A Prehispanic Maya Pit Oven? Microanalysis of Fired Clay Balls from the Puuc Region, Yucatán, Mexico
Simms, Stephanie R.
Bey, George J., III
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Citation (published version)Simms, Stephanie R., et al. "A Prehispanic Maya Pit Oven? Microanalysis of Fired Clay Balls from the Puuc Region, Yucatán, Mexico." Journal of Archaeological Science 40(2): 1144–57. 2013.
Excavations of a kitchen at Escalera al Cielo in the Puuc Maya region of Yucatán, Mexico uncovered a concentration of fired clay balls (ca. 3–5 cm in diameter), in addition to other de facto domestic refuse. The kitchen pertains to an intensively excavated elite residential group that was rapidly abandoned sometime near the end of the Terminal Classic period (A.D. 800–950), resulting in floor assemblages that provide an opportunity to explore the types and distribution of daily household activities. The results of experimental replications and a suite of analyses comprising modal analysis, ceramic petrography, Fourier transform infrared spectroscopy (FTIR), and microbotanical residue analysis reveal aspects of clay preparation, firing temperatures, repeated use of the balls, firing conditions, and specific plant food or fuel residues adhering to them. We show that the fired clay balls were manufactured with local, clay-rich soil and employed by the inhabitants of Escalera al Cielo as heating elements; relatively high concentrations of microbotanical residues from edible plants adhering to them support the hypothesis that they were involved in kitchen activities related to food processing.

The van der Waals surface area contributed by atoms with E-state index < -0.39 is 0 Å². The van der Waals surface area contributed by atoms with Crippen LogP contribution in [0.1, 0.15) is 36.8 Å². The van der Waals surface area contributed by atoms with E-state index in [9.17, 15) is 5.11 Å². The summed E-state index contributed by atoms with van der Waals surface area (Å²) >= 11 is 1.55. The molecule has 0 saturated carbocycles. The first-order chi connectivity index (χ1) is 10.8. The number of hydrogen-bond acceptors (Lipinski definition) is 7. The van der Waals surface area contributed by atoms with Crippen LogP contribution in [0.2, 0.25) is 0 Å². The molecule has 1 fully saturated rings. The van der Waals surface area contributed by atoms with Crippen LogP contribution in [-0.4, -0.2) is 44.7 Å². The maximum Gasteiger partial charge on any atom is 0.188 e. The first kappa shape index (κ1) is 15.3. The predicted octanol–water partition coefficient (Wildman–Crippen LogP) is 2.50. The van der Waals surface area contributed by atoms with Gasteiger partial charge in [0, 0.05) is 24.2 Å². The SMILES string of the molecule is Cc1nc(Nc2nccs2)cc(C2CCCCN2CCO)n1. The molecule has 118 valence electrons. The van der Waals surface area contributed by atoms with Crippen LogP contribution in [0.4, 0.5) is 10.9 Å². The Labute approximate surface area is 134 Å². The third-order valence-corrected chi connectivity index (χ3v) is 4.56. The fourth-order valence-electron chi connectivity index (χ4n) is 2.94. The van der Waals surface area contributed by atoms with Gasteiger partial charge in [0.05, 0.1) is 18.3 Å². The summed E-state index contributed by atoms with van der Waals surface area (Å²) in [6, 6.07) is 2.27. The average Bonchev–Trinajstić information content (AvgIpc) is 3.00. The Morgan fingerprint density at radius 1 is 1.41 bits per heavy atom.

This is a postprint (author's final draft) version of an article published in Journal of Archaeological Science in 2013. The final version of this article may be found at http://dx.doi.org/10.1016/j.jas.2012.10.014 (login may be required). The version made available in OpenBU was supplied by the author.